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Basic Biographical Details
|Name: ||George Arthur Boswell |
|Designation: ||Architect |
|Born: ||1879 |
|Died: ||15 January 1952 |
|Bio Notes: ||George Arthur Boswell was born in 1879, the son of James Boswell, draper, and Isabella Vallence. In June 1895 he was articled to William Edwards of Wolverhampton, remaining there as assistant until 1901. In the latter year he moved to the office of Messrs Welman and Street (Samuel Welman) of Godalming, Surrey, and finally in 1902 to James Miller's in Glasgow before setting up in practice at that city in 1905. In the following year he was working in partnership with James Macintyre (or McIntyre - sources vary), of whom no details are known. The partnership appears to have been short-lived, their only known work being the reconstruction of the former Britannia Music Hall in Trongate, Glasgow to form the Panopticon. The client for this was the building's new owner A E Pickard - "a 'character' who drove a Buick with a windscreen which could only be seen out of so that the car apparently travelled along Sauchiehall Street driverless… he discharged his accounts in threepenny pieces in canvas bags". Within a few years Boswell had established himself as a cinema specialist, with Pickard as his main client. Boswell's early work was strongly influenced by Miller, particularly in the use of faience, his best cinema being the La Scala in Dundee which had a tower surmounted by a golden globe. Boswell apparently continued to assist Miller during his earliest years of independent practice as Ninian Rutherford Jamieson Johnston, who joined the practice c.1934, knew that Boswell had been largely responsible for James Miller's New Savoy Theatre in Hope Street (1911), also carried out in faience. |
Boswell was elected LRIBA in the mass intake of 20 July 1911, proposed by John Bennie Wilson and the Glasgow Institute of Architects. He was admitted FRIBA in late 1920 or early 1921, his proposers being John Watson, William Brown Whitie and John Keppie. By this time he was designing industrial buildings and his FRIBA nomination papers state that his practice was occupied with factory contracts during the First World War.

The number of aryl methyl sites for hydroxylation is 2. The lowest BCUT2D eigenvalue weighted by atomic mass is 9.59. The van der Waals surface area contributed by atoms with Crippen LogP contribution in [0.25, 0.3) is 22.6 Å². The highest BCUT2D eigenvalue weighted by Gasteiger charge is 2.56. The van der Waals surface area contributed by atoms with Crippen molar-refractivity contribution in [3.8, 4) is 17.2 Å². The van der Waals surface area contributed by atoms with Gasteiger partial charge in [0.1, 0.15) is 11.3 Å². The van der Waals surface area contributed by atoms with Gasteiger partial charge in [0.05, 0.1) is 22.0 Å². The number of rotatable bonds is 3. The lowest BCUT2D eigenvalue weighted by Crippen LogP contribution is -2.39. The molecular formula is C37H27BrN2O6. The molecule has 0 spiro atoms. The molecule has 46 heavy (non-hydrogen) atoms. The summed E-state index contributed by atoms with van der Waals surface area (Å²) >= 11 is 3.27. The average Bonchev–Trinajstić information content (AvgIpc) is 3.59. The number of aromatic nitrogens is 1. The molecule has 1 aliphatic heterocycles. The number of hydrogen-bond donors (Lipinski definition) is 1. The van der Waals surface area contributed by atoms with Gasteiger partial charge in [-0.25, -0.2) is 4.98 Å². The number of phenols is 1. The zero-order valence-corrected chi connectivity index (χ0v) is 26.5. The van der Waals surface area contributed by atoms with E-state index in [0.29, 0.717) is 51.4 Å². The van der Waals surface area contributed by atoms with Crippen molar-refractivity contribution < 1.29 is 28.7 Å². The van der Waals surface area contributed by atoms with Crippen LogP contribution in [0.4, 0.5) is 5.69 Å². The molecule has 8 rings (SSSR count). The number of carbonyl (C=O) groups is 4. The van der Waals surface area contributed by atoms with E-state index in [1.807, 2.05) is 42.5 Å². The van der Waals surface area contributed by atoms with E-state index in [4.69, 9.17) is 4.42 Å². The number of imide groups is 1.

Boswell was President of the Glasgow Institute of Architects c.1930. During the following decade he became one of Glasgow's most accomplished modernist designers as at the 1934 and 1936 blocks at Templeton's Carpet Factory, but he was an equally accomplished designer of period detail as can be seen in the refined metal work of Ciro's shopfront on Buchanan Street of 1926-27. From October 1931 onwards he also ran a branch office in Wolverhampton, of which the English architect Albert Hartwell was in charge.
Boswell was slightly eccentric wearing yellow clothes and hand-made leather shoes. In August 1985 Ninian Johnston recalled that 'he sketched, freehand, on any old piece of paper, which he then gave to an assistant to develop. He supervised the development of the assistant's board with attention to detail and construction (he had a wide knowledge of construction and many original ideas)'. The drawings in the office were 'done in ink in the crisp style of that period'. The best presentation drawings were the work of Archibald Paton, later County Architect of Inverness-shire.
After the Second World War the practice became George A Boswell & Partners when Ninian Johnston and Peter Mitchell were taken into partnership. Boswell died of prostate cancer on 15 January 1952 at White House, Milliken, which he had converted for his own use. He was survived by his wife Margaret Louise Napier whom he had married in 1910. The firm was continued by the surviving partners as Boswell, Mitchell & Johnston.
Private and Business Addresses
|The following private or business addresses are associated with this architect:|
| ||Address||Type||Date from||Date to||Notes|
|6, Doune Quadrant, Kelvinside, Glasgow, Scotland||Private||1911 *|| || |
|53, Bothwell Street, Glasgow, Scotland||Business||1911 *|| || |
|19, Waterloo Street, Glasgow, Scotland||Business||1911||1915|| |
|256, West George Street, Glasgow, Scotland||Business||1917 *||1952|| |
|White House, Milliken, Renfrewshire, Scotland||Private||1920||1952|| |
* earliest date known from documented sources.
Employment and Training
Employees or Pupils
|The following individuals proposed this architect for RIBA membership (click on an item to view details):|
| ||Name||Date proposed||Notes|
|John Keppie||Late 1920 or early 1921||for Fellowship|
|John Watson||Late 1920 or early 1921||for Fellowship|
|William Brown Whitie||Late 1920 or early 1921||for Fellowship|
|John Bennie Wilson||20 July 1911||for Licentiateship - as President of the Glasgow Institute of Architects|
Buildings and Designs
|The following books contain references to this architect:|
|British Architectural Library, RIBA||2001||Directory of British Architects 1834-1914|| || || |
|RIBA||1939||The RIBA Kalendar 1939-1940|| ||London: Royal Institute of British Architects|| |
|Walker, Frank Arneil||1986||South Clyde Estuary: An Illustrated Architectural Guide to Inverclyde and Renfrew|| || ||p14, p78|
|The following archives hold material relating to this architect:|
| ||Source||Archive Name||Source Catalogue No.||Notes|
|H M Register House||Death Register|| || |
|National Monuments Record of Scotland/NMRS, RCAHMS||NMRS Architects Index|| || |
|Professor David M Walker personal archive||Professor David M Walker, notes and collection of archive material|| ||Recollections by Ninian Johnston, August 1985|
|RIBA Archive, Victoria & Albert Museum||RIBA Nomination Papers|| ||L v16 no1132; F no1756 (microfilm reel 14)|
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